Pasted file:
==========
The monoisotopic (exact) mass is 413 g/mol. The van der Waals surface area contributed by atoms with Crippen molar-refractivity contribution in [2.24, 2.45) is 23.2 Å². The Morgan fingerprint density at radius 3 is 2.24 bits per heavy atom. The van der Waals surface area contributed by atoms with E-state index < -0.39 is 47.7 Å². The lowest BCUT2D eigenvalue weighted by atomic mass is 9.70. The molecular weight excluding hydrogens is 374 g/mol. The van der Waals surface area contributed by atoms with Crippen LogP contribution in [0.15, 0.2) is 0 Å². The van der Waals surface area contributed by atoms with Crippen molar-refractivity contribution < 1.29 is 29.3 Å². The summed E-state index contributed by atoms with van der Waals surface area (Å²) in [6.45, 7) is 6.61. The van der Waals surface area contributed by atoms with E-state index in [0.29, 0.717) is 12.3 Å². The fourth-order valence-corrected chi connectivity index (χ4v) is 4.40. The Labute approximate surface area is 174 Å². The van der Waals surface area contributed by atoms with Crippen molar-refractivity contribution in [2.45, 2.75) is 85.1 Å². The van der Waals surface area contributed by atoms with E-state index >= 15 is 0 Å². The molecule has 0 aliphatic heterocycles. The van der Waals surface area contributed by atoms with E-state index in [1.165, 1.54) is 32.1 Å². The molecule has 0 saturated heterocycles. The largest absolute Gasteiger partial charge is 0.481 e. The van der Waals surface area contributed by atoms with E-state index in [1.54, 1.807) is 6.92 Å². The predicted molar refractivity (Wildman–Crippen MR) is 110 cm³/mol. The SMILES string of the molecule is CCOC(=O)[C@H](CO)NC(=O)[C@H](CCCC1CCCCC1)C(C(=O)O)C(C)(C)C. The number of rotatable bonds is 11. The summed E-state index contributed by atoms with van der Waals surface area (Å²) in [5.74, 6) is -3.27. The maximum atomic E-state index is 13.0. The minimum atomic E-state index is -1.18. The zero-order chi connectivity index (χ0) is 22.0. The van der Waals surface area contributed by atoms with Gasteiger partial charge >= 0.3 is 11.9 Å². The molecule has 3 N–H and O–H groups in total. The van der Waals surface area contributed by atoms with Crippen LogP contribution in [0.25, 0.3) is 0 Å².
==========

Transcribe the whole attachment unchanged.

The monoisotopic (exact) mass is 413 g/mol. The van der Waals surface area contributed by atoms with Crippen molar-refractivity contribution in [2.24, 2.45) is 23.2 Å². The Morgan fingerprint density at radius 3 is 2.24 bits per heavy atom. The van der Waals surface area contributed by atoms with E-state index < -0.39 is 47.7 Å². The lowest BCUT2D eigenvalue weighted by atomic mass is 9.70. The molecular weight excluding hydrogens is 374 g/mol. The van der Waals surface area contributed by atoms with Crippen LogP contribution in [0.15, 0.2) is 0 Å². The van der Waals surface area contributed by atoms with Crippen molar-refractivity contribution < 1.29 is 29.3 Å². The summed E-state index contributed by atoms with van der Waals surface area (Å²) in [6.45, 7) is 6.61. The van der Waals surface area contributed by atoms with E-state index in [0.29, 0.717) is 12.3 Å². The fourth-order valence-corrected chi connectivity index (χ4v) is 4.40. The Labute approximate surface area is 174 Å². The van der Waals surface area contributed by atoms with Crippen molar-refractivity contribution in [2.45, 2.75) is 85.1 Å². The van der Waals surface area contributed by atoms with E-state index >= 15 is 0 Å². The molecule has 0 aliphatic heterocycles. The van der Waals surface area contributed by atoms with E-state index in [1.165, 1.54) is 32.1 Å². The molecule has 0 saturated heterocycles. The largest absolute Gasteiger partial charge is 0.481 e. The van der Waals surface area contributed by atoms with E-state index in [1.54, 1.807) is 6.92 Å². The predicted molar refractivity (Wildman–Crippen MR) is 110 cm³/mol. The SMILES string of the molecule is CCOC(=O)[C@H](CO)NC(=O)[C@H](CCCC1CCCCC1)C(C(=O)O)C(C)(C)C. The number of rotatable bonds is 11. The summed E-state index contributed by atoms with van der Waals surface area (Å²) in [5.74, 6) is -3.27. The maximum atomic E-state index is 13.0. The minimum atomic E-state index is -1.18. The zero-order chi connectivity index (χ0) is 22.0. The van der Waals surface area contributed by atoms with Gasteiger partial charge >= 0.3 is 11.9 Å². The molecule has 3 N–H and O–H groups in total. The van der Waals surface area contributed by atoms with Crippen LogP contribution in [0.25, 0.3) is 0 Å².